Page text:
I guess the bottom line is that you think it might be harder than I’m presuming to unload those bonds without letting interest rates spike to unacceptable levels (i.e. out of line with desired monetary policy) – if correct that raises the probability of some of them not being sold.

    But we know that BoE will only be selling them when it wants to raise rates – we don’t know how demand for UK gilts will respond when the BoE starts doing that, but the point of the shortage of global assets thing is that the BoE does want to unload the lot, it might only take a small increase in yields to bid in buyers for the lot.

  22. ah, JAT, that’s interesting. thanks. If the BoE does make a loss, is the Treasury going to have to cough up actual tax revenues to the BoE to cover it?

  23. @ JAT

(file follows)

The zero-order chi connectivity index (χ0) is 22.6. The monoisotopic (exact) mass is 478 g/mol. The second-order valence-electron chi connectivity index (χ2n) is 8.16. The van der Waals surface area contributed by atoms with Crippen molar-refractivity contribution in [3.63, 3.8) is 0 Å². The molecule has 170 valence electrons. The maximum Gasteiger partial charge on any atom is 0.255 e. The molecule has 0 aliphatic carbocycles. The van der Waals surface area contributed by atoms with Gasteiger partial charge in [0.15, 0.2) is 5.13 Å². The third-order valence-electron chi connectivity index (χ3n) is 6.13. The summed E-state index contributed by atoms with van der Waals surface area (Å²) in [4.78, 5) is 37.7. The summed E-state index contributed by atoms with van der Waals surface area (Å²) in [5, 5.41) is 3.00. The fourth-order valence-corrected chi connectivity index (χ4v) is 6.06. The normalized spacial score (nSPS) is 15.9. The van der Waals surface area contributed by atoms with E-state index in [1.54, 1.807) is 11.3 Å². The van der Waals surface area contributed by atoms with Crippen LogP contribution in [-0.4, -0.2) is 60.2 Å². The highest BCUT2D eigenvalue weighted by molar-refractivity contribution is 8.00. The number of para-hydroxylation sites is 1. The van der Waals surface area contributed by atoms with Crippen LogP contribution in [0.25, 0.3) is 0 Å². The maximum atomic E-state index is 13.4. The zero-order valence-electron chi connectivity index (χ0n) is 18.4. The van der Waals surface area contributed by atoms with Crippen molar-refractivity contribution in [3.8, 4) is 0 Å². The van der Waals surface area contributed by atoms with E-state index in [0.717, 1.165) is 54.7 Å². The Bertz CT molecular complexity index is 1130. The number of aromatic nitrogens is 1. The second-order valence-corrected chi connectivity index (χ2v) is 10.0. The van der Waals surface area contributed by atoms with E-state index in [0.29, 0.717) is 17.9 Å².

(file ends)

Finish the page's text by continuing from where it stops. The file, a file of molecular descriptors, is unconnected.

Yes, very interesting. That’s going to be an interesting conversation between Osborne and King over who takes the losses !

    @ Luis

    As I said I don’t think it impossible to offload the gilts just that such a large amount will have knock-on effects on other markets. These pension funds that sold the gilts in the first place have obviously done something with the monies raised.

    I just hope they aren’t planning to invest it in the Facebook IPO.

  24. There is very little point explaining this to him. He simply does not understand it. He depends upon his readers not having the education to understand these issues and then simply feeds off certain human emotions. Greed, hate, etc.

  25. Pingback: When there is a shortage of safe assets it is easy to sell safe assets « Left Outside

  26. “is the Treasury going to have to cough up actual tax revenues”

    Yes, I think so, a real student of banking/macro should be able to do the logic better than me, though.

    To stay in control of short term interest rates the BoE must be able to contract or extend the supply of base money as much as it desires.

    It can ONLY contract the supply of base money to the extent to which it has real assets for which it can swap that base money. (i.e. sell gilts for reserves)